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starting out @ my range

 
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  #1  
Old 11-21-2008, 06:20 AM
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Join Date: Aug 2008
Location: Victoria
Posts: 6
starting out @ my range

hey all
well ive started to burn through some rounds at some distance now with my new rifle. ive set up balloons from 600-900 yards and dialled them in and then picked them off. once you get them dialled in they aint too hard to hit at 900 yards even in some serious wind. ill keep pushing them back as i get better.

what i was wondering was. what else do you guys use to practise with and get good on before you started taking game at long range?

i cant use paper targets because you cant see if you have hit them at that range to make adjustments and im worried about ricochets off a steal plate
balloons have been great because they're easy to see and cheap and you know when you hit and they would be about the same size as the kill zone on a buck.

im pretty much getting 100% hits at 900 yards on a 8 inch balloon in any wind. pretty much im getting better groupings at 900 yards than at 200 yards standing up so how much more practise would i need to start trying on game at that range?

cheers guys


some pics -






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  #2  
Old 11-21-2008, 07:47 AM
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Join Date: Jun 2001
Location: Potomac River
Posts: 5,059
Re: starting out @ my range

The ability to make a first round hit on an animal is very important. Having fun shooting so that practice is not dull and boring is important.

In these two statements is a problem- If you hit the balloon on the second shot that seems to be a "success" when it really is a failure. That is also the F-class is run (first a couple of sighters to get you on target and then for score). Practice is good and you learn a lot and hopefully develop good mechanics and if it is not fun then you may not practice much.

There is nothing like paper to make you realize the truth. You get no adjustments because you don't know where the first round hit. Your group is going to show you just how bad your wind and range factors were and just how well your rifle is actually placing bullets. Countless people have posted that they hit a gong at some tremendous distance "after a few shots". All that tells me is that for the critical first shot ,they "MISSED".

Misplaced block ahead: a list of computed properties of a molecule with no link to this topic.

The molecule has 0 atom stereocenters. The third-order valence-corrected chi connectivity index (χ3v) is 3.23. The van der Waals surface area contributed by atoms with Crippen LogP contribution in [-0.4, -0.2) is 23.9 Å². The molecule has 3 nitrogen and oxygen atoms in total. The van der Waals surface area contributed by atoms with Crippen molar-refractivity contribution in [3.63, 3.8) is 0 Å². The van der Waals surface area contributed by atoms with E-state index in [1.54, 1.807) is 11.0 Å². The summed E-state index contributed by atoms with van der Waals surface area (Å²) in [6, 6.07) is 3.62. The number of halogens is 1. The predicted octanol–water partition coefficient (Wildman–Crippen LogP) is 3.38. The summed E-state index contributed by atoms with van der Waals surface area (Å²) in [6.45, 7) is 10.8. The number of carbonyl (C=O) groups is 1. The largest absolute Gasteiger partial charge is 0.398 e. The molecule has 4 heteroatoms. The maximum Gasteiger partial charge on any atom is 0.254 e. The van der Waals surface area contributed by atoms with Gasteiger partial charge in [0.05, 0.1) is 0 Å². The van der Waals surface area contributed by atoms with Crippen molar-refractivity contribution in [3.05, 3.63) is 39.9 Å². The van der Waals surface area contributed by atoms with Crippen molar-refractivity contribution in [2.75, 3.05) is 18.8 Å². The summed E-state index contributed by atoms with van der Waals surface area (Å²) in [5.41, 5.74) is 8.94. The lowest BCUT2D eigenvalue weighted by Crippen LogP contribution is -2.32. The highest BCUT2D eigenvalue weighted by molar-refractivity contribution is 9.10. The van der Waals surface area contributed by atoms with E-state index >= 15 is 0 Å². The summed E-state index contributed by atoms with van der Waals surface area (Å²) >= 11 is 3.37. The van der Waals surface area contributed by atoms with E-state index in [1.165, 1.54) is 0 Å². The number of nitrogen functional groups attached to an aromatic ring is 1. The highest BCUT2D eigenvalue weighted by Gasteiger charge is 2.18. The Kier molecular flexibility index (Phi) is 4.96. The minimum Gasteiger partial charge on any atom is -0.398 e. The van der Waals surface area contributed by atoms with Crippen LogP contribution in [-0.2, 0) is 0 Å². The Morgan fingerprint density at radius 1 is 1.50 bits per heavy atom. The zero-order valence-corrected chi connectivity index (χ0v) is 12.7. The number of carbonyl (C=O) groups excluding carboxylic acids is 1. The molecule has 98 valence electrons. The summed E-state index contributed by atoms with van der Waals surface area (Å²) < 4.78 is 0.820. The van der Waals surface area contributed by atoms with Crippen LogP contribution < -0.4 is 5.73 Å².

At 900 yards it is a half mile walk to the target and a long dreary half mile walk back pondering just how bad you misjudged the wind. Good exercise and good time to reflect on one's skill level.
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  #3  
Old 11-21-2008, 08:52 AM
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Join Date: Aug 2008
Location: Victoria
Posts: 6
Re: starting out @ my range

cheers for the advice and reply Buffalobob. i dont mind burning through hundreds of rounds of ammo before i put a deer in my cross hairs. that was pretty much the plan anyhow. and im having heaps of fun hitting the baloons. i got a bulk box of cheap ammo to use until i get used to the rifle and wind then ill start hanldloading before i go after game
i was just keen to see what everyones opinions were ;)
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  #4  
Old 11-21-2008, 10:10 AM
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Join Date: Jul 2004
Location: Texas
Posts: 5,624
Re: starting out @ my range

Quote:
Originally Posted by Buffalobob View Post
The ability to make a first round hit on an animal is very important. Having fun shooting so that practice is not dull and boring is important.

In these two statements is a problem- If you hit the balloon on the second shot that seems to be a "success" when it really is a failure. That is also the F-class is run (first a couple of sighters to get you on target and then for score). Practice is good and you learn a lot and hopefully develop good mechanics and if it is not fun then you may not practice much.

There is nothing like paper to make you realize the truth. You get no adjustments because you don't know where the first round hit. Your group is going to show you just how bad your wind and range factors were and just how well your rifle is actually placing bullets. Countless people have posted that they hit a gong at some tremendous distance "after a few shots". All that tells me is that for the critical first shot ,they "MISSED".

At 900 yards it is a half mile walk to the target and a long dreary half mile walk back pondering just how bad you misjudged the wind. Good exercise and good time to reflect on one's skill level.
Very well said !!! Bob

An animal never gives you a sighter shot so the first shot is the one that counts.

When you can set a target at an unknown distance, range it once you get set up to shoot,
calculate wind effect,adjust the turrents on the scope accordingly And hit the target within
an exceptable kill zone for the game to be hunted on the first shot EVERY TIME as Bob said
then you are ready.

Start at a reasonable distance and work out to your limit. Dont let the fact that some of the
guys on this site can do this at 1 mile intimidate you. This year I limited my self to 1100
yrds because of the game,energy at that distance and most of all my abilities.


Good luck and good hunting
J E CUSTOM
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